September 22, 2019  |  

Genomes of 13 domesticated and wild rice relatives highlight genetic conservation, turnover and innovation across the genus Oryza.

Authors: Stein, Joshua C and Yu, Yeisoo and Copetti, Dario and Zwickl, Derrick J and Zhang, Li and Zhang, Chengjun and Chougule, Kapeel and Gao, Dongying and Iwata, Aiko and Goicoechea, Jose Luis and Wei, Sharon and Wang, Jun and Liao, Yi and Wang, Muhua and Jacquemin, Julie and Becker, Claude and Kudrna, Dave and Zhang, Jianwei and Londono, Carlos E M and Song, Xiang and Lee, Seunghee and Sanchez, Paul and Zuccolo, Andrea and Ammiraju, Jetty S S and Talag, Jayson and Danowitz, Ann and Rivera, Luis F and Gschwend, Andrea R and Noutsos, Christos and Wu, Cheng-Chieh and Kao, Shu-Min and Zeng, Jhih-Wun and Wei, Fu-Jin and Zhao, Qiang and Feng, Qi and El Baidouri, Moaine and Carpentier, Marie-Christine and Lasserre, Eric and Cooke, Richard and Rosa Farias, Daniel da and da Maia, Luciano Carlos and Dos Santos, Railson S and Nyberg, Kevin G and McNally, Kenneth L and Mauleon, Ramil and Alexandrov, Nickolai and Schmutz, Jeremy and Flowers, Dave and Fan, Chuanzhu and Weigel, Detlef and Jena, Kshirod K and Wicker, Thomas and Chen, Mingsheng and Han, Bin and Henry, Robert and Hsing, Yue-Ie C and Kurata, Nori and de Oliveira, Antonio Costa and Panaud, Olivier and Jackson, Scott A and Machado, Carlos A and Sanderson, Michael J and Long, Manyuan and Ware, Doreen and Wing, Rod A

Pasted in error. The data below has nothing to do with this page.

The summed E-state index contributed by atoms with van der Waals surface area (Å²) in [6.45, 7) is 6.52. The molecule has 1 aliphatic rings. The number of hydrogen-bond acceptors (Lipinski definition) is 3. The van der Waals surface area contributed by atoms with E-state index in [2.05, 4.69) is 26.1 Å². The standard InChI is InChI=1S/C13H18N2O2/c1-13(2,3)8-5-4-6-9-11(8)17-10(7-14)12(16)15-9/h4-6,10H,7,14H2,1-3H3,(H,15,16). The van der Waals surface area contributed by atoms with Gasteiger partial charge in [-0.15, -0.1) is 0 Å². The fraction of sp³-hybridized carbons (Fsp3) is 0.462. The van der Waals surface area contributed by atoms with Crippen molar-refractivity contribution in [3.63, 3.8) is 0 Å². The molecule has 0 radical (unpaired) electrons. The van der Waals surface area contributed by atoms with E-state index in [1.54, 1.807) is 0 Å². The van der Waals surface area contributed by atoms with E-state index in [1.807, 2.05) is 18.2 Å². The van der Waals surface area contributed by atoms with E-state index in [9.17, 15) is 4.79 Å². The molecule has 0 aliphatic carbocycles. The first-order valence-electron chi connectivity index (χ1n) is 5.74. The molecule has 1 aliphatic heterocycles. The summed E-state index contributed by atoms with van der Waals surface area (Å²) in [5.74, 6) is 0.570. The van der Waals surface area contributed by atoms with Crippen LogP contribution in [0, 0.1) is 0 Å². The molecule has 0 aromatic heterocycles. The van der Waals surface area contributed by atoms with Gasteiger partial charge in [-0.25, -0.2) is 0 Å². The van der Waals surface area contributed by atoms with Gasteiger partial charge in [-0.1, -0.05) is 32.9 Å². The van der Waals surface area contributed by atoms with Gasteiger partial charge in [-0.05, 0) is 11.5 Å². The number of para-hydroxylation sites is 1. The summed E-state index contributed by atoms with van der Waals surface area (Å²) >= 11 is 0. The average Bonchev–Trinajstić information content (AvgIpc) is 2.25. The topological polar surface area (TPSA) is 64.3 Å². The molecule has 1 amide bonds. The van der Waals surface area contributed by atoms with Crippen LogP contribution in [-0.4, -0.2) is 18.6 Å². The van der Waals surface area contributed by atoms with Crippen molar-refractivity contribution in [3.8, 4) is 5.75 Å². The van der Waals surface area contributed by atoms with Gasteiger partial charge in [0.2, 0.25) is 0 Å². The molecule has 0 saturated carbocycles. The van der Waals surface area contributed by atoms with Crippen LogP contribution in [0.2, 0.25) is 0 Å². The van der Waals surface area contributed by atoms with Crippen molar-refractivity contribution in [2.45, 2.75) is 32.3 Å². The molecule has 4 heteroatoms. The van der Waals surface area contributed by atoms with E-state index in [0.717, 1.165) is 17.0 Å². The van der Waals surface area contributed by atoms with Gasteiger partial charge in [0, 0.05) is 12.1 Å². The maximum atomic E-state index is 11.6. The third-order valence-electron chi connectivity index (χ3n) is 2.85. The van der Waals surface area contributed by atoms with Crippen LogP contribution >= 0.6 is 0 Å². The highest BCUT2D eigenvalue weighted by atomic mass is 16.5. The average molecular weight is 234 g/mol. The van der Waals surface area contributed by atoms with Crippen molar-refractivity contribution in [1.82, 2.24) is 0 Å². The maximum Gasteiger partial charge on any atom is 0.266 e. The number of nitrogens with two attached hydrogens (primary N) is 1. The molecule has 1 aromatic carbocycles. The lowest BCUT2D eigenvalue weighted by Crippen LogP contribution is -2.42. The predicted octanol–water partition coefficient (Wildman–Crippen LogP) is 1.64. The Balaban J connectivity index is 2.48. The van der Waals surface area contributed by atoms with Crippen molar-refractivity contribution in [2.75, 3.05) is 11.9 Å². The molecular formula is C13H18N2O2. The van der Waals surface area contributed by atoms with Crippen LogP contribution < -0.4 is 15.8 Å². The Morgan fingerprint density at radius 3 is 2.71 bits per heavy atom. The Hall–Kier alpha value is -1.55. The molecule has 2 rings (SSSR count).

The genus Oryza is a model system for the study of molecular evolution over time scales ranging from a few thousand to 15 million years. Using 13 reference genomes spanning the Oryza species tree, we show that despite few large-scale chromosomal rearrangements rapid species diversification is mirrored by lineage-specific emergence and turnover of many novel elements, including transposons, and potential new coding and noncoding genes. Our study resolves controversial areas of the Oryza phylogeny, showing a complex history of introgression among different chromosomes in the young 'AA' subclade containing the two domesticated species. This study highlights the prevalence of functionally coupled disease resistance genes and identifies many new haplotypes of potential use for future crop protection. Finally, this study marks a milestone in modern rice research with the release of a complete long-read assembly of IR 8 'Miracle Rice', which relieved famine and drove the Green Revolution in Asia 50 years ago.

Journal: Nature genetics
DOI: 10.1038/s41588-018-0040-0
Year: 2018

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